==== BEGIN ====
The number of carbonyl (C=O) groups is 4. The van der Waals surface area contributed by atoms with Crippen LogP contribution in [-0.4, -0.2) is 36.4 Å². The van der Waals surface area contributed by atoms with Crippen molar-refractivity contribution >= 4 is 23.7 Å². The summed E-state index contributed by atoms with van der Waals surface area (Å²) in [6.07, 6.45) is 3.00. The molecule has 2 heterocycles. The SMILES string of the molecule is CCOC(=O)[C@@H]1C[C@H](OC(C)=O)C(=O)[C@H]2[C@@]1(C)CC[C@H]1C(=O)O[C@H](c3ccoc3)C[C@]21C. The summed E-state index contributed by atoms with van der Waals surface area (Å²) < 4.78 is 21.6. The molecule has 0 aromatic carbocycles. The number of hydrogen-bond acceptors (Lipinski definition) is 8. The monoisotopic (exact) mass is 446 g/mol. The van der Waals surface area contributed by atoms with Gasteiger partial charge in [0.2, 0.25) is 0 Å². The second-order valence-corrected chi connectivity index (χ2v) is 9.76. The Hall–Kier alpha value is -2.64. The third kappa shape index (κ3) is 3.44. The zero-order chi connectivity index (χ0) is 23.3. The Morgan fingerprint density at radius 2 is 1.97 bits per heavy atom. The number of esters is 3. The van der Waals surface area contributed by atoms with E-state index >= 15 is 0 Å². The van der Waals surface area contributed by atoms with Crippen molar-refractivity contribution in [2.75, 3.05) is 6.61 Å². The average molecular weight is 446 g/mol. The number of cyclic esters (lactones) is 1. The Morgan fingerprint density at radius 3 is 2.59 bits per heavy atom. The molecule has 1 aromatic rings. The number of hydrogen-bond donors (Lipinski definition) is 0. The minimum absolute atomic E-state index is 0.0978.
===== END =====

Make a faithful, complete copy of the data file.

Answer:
The number of carbonyl (C=O) groups is 4. The van der Waals surface area contributed by atoms with Crippen LogP contribution in [-0.4, -0.2) is 36.4 Å². The van der Waals surface area contributed by atoms with Crippen molar-refractivity contribution >= 4 is 23.7 Å². The summed E-state index contributed by atoms with van der Waals surface area (Å²) in [6.07, 6.45) is 3.00. The molecule has 2 heterocycles. The SMILES string of the molecule is CCOC(=O)[C@@H]1C[C@H](OC(C)=O)C(=O)[C@H]2[C@@]1(C)CC[C@H]1C(=O)O[C@H](c3ccoc3)C[C@]21C. The summed E-state index contributed by atoms with van der Waals surface area (Å²) < 4.78 is 21.6. The molecule has 0 aromatic carbocycles. The number of hydrogen-bond acceptors (Lipinski definition) is 8. The monoisotopic (exact) mass is 446 g/mol. The van der Waals surface area contributed by atoms with Gasteiger partial charge in [0.2, 0.25) is 0 Å². The second-order valence-corrected chi connectivity index (χ2v) is 9.76. The Hall–Kier alpha value is -2.64. The third kappa shape index (κ3) is 3.44. The zero-order chi connectivity index (χ0) is 23.3. The Morgan fingerprint density at radius 2 is 1.97 bits per heavy atom. The number of esters is 3. The van der Waals surface area contributed by atoms with E-state index >= 15 is 0 Å². The van der Waals surface area contributed by atoms with Crippen molar-refractivity contribution in [2.75, 3.05) is 6.61 Å². The average molecular weight is 446 g/mol. The number of cyclic esters (lactones) is 1. The Morgan fingerprint density at radius 3 is 2.59 bits per heavy atom. The molecule has 1 aromatic rings. The number of hydrogen-bond donors (Lipinski definition) is 0. The minimum absolute atomic E-state index is 0.0978.